Reviewed by Lisa

Raymond Khoury was born in Lebanon but spent his teenage years in New York, where his family moved in 1975 to escape the Lebanese civil war. Khoury lives in London, with his wife and two young daughters.

I found Khoury's take on the Templars and the mystery surrounding them to be uneven. The book opens with a daring, bloody heist at the Metropolitan Museum of Art and follows the investigation by the FBI and an archeologist who happens to be in the museum at the time. Some of the action scenes are a bit stilted but where the book really gets bogged down is in the explanations of the history of the Templars and the discussions of religion. The interwoven "historical" story is much more interesting. It may be that I just wasn't ready for another book on this subject, but I found myself skipping over parts to get to the end. The book does propose an interesting "what if" which both believers and nonbelievers should enjoy.
Type: Fiction, 544 pages, Trade paperback

In a hail of fire and flashing sword, as the burning city of Acre falls from the hands of the West in 1291, The Last Templar opens with a young Templar knight, his mentor, and a handful of others escaping to the sea carrying a mysterious chest entrusted to them by the Order's dying Grand Master. The ship vanishes without a trace.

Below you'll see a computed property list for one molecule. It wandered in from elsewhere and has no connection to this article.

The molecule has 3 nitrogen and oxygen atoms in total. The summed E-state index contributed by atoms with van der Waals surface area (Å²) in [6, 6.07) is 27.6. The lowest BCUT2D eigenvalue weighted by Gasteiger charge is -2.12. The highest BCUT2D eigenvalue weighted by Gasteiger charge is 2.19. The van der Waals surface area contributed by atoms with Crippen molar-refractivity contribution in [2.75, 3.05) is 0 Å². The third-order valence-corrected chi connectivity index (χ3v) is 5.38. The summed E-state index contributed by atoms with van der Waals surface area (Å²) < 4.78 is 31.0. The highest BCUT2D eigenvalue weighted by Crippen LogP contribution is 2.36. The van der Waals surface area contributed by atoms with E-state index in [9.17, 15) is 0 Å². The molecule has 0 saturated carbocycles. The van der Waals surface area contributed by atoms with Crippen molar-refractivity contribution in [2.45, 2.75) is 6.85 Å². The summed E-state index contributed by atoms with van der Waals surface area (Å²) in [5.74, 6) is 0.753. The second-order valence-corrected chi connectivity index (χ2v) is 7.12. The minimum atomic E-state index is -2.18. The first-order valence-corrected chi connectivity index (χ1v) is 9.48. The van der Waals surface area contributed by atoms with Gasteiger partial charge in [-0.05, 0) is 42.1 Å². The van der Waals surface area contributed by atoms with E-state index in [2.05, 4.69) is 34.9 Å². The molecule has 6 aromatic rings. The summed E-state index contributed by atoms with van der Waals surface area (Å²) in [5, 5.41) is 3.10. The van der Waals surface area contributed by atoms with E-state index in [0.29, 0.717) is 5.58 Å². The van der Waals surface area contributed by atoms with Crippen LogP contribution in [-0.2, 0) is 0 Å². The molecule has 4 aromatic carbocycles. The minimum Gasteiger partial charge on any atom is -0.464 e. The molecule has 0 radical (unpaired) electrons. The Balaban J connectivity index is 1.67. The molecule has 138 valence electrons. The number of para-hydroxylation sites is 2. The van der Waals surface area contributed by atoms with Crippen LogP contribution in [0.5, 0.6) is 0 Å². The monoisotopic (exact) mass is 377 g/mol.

In present day Manhattan, four masked horsemen dressed as Templar Knights emerge from Central Park and ride up the Fifth Avenue steps of the Metropolitan Museum of Art during the blacktie opening of a Treasures of the Vatican exhibit. Storming through the crowds, the horsemen brutally attack anyone standing between them and their prize. Attending the gala, archaeologist Tess Chaykin watches in silent terror as the leader of the horsemen hones in on one piece in particular, a strange geared device. He utters a few cryptic Latin words as he takes hold of it with reverence before leading the horsemen out and disappearing into the night.

In the aftermath, an FBI investigation is led by anti-terrorist specialist Sean Reilly. Soon, he and Tess are drawn into the dark, hidden history of the crusading Knights, plunging them into a deadly game of cat and mouse with ruthless killers as they race across three continents to recover the lost secret of the Templars.

"What's the next Da Vinci Code? To satisfy your historical-thriller cravings until Dan Brown's next novel, read The Last Templar by Raymond Khoury -- as suspenseful, and with a female lead." - Glamour Magazine (USA)

"There's no doubt that Khoury's Last Templar has one of the most gripping opening scenes among recent thrillers... Khoury is a screenwriter, and his story is nothing if not cinematic, as it skips across three continents and climaxes with a storm at sea of biblical proportions. A nice twist at the end spins the Christian history everyone's been chasing."
- Booklist

"The greatest secret of all… Raymond Khoury makes a memorable debut with this frenetically paced, page-turning adventure. Fans of The Da Vinci Code will love this thrilling blend of conspiracy, action and mystery." - The Mystery and Thriller Club (UK)